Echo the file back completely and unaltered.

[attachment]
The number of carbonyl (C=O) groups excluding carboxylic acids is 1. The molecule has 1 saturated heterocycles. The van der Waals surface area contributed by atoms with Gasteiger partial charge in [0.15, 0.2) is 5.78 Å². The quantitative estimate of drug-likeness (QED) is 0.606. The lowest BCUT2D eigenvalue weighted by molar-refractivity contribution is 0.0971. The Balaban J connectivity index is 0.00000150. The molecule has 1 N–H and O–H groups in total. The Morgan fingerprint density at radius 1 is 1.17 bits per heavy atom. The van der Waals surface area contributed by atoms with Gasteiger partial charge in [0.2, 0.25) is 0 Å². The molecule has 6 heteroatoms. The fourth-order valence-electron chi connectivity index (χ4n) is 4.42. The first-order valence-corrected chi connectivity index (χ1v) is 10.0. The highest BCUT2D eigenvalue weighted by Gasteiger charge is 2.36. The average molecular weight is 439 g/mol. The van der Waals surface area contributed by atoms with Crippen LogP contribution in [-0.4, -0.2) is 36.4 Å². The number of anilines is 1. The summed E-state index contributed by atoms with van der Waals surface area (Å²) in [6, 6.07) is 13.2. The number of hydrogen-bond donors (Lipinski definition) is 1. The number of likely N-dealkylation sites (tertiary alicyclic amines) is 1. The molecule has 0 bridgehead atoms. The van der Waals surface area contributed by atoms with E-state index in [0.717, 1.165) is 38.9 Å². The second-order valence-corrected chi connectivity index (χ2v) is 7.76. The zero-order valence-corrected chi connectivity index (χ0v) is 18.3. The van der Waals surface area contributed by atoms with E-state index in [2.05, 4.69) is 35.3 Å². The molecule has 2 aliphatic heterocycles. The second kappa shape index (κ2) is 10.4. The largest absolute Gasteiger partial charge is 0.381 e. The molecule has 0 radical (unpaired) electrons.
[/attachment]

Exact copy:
The number of carbonyl (C=O) groups excluding carboxylic acids is 1. The molecule has 1 saturated heterocycles. The van der Waals surface area contributed by atoms with Gasteiger partial charge in [0.15, 0.2) is 5.78 Å². The quantitative estimate of drug-likeness (QED) is 0.606. The lowest BCUT2D eigenvalue weighted by molar-refractivity contribution is 0.0971. The Balaban J connectivity index is 0.00000150. The molecule has 1 N–H and O–H groups in total. The Morgan fingerprint density at radius 1 is 1.17 bits per heavy atom. The van der Waals surface area contributed by atoms with Gasteiger partial charge in [0.2, 0.25) is 0 Å². The molecule has 6 heteroatoms. The fourth-order valence-electron chi connectivity index (χ4n) is 4.42. The first-order valence-corrected chi connectivity index (χ1v) is 10.0. The highest BCUT2D eigenvalue weighted by Gasteiger charge is 2.36. The average molecular weight is 439 g/mol. The van der Waals surface area contributed by atoms with Crippen LogP contribution in [-0.4, -0.2) is 36.4 Å². The number of anilines is 1. The summed E-state index contributed by atoms with van der Waals surface area (Å²) in [6, 6.07) is 13.2. The number of hydrogen-bond donors (Lipinski definition) is 1. The number of likely N-dealkylation sites (tertiary alicyclic amines) is 1. The molecule has 0 bridgehead atoms. The van der Waals surface area contributed by atoms with E-state index in [0.717, 1.165) is 38.9 Å². The second-order valence-corrected chi connectivity index (χ2v) is 7.76. The zero-order valence-corrected chi connectivity index (χ0v) is 18.3. The van der Waals surface area contributed by atoms with E-state index in [2.05, 4.69) is 35.3 Å². The molecule has 2 aliphatic heterocycles. The second kappa shape index (κ2) is 10.4. The largest absolute Gasteiger partial charge is 0.381 e. The molecule has 0 radical (unpaired) electrons.